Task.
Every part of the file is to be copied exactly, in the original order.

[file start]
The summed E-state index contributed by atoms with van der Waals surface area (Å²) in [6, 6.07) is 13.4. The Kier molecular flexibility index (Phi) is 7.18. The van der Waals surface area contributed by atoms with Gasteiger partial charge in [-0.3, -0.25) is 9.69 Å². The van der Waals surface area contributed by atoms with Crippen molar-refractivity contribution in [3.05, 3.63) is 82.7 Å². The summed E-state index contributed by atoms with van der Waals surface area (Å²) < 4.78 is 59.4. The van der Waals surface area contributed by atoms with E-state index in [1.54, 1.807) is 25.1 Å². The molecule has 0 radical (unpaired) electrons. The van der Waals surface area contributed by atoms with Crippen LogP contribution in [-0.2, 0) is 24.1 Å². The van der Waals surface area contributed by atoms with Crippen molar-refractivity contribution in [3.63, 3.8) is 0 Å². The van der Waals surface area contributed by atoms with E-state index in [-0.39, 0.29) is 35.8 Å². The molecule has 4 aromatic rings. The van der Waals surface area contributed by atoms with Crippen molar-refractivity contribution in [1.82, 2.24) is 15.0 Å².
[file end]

The summed E-state index contributed by atoms with van der Waals surface area (Å²) in [6, 6.07) is 13.4. The Kier molecular flexibility index (Phi) is 7.18. The van der Waals surface area contributed by atoms with Gasteiger partial charge in [-0.3, -0.25) is 9.69 Å². The van der Waals surface area contributed by atoms with Crippen molar-refractivity contribution in [3.05, 3.63) is 82.7 Å². The summed E-state index contributed by atoms with van der Waals surface area (Å²) < 4.78 is 59.4. The van der Waals surface area contributed by atoms with E-state index in [1.54, 1.807) is 25.1 Å². The molecule has 0 radical (unpaired) electrons. The van der Waals surface area contributed by atoms with Crippen LogP contribution in [-0.2, 0) is 24.1 Å². The van der Waals surface area contributed by atoms with Crippen molar-refractivity contribution in [3.63, 3.8) is 0 Å². The van der Waals surface area contributed by atoms with E-state index in [-0.39, 0.29) is 35.8 Å². The molecule has 4 aromatic rings. The van der Waals surface area contributed by atoms with Crippen molar-refractivity contribution in [1.82, 2.24) is 15.0 Å².